Prosecutors unsealed an indictment detailing insider-trading charges against one of the kings of American finance, Rajat Gupta, who surrendered to authorities earlier Wednesday morning.
A grand jury charged Gupta, the former head of the McKinsey & Co. consulting firm, with five counts of securities fraud and one count of conspiracy to commit securities fraud for providing inside information to hedge fund magnate Raj Rajaratnam, who was recently convicted and sent to prison for 11 years for insider trading.
The complaint, unsealed in Manhattan federal court, says that Gupta, 62, provided Rajaratnam with information he had learned as a board member of Goldman Sachs and Procter & Gamble in 2008 and 2009. In one instance, Rajaratnam placed trades based on the information within 39 seconds of learning it from Gupta, authorities said.
In total, prosecutors say that Rajaratnam's Galleon Group hedge funds made profits or avoided losses of $23 million thanks to information from Gupta. They say Gupta stood to gain because of his business partnerships with Rajaratnam, including a private equity fund that they co-founded to invest in projects in Asia. ...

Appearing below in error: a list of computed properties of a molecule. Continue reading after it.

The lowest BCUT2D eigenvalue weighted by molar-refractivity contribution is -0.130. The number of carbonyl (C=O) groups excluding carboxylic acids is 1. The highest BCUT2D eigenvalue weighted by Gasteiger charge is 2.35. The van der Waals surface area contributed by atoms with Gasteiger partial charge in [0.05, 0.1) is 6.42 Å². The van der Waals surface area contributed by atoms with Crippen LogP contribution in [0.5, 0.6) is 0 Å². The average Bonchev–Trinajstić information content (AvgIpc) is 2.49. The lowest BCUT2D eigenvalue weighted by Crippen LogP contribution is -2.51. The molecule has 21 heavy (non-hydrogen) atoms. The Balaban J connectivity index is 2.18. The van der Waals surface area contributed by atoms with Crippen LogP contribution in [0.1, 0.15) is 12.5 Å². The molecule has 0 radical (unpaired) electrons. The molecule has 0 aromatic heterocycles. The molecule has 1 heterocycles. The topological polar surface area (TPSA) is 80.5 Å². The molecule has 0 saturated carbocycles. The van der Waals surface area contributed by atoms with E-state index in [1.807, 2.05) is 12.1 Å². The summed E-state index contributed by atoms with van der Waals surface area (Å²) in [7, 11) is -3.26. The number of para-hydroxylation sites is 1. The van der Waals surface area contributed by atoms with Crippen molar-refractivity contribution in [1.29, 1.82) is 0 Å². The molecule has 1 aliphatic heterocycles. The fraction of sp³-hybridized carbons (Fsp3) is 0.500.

Gupta was accused at the time of passing information to Rajaratnam about Warren Buffett's $5-billion investment in Goldman at the height of the financial crisis. The revelations came just days before Rajaratnam's trial on insider-trading charges began...
In a dramatic turn in the case, Gupta surrendered to the FBI to face criminal charges at 5:15 a.m. Wednesday morning at the agency's Manhattan headquarters.
In an exclusive interview, Raj Rajaratnam reveals his surprising motivations—and the reasons he didn’t take a plea that could have saved him from 11 years in jail.
by Suketu Mehta
It was 6 a.m. on Oct. 16, 2009, and Raj Rajaratnam, head of the Galleon Group hedge fund, was at home on his exercise bike looking out over Manhattan’s Turtle Bay, thinking about how many shirts he would have to pack for his trip to England that day. He was to go there to launch a $200 million fund to invest in the Sri Lankan stock market, in which he, the richest Sri Lankan on the planet, was the biggest single investor.
At 6:30 his doorbell rang. He answered it to find a number of policemen and men in suits outside. An FBI agent named B. J. Kang told him he was under arrest for insider trading....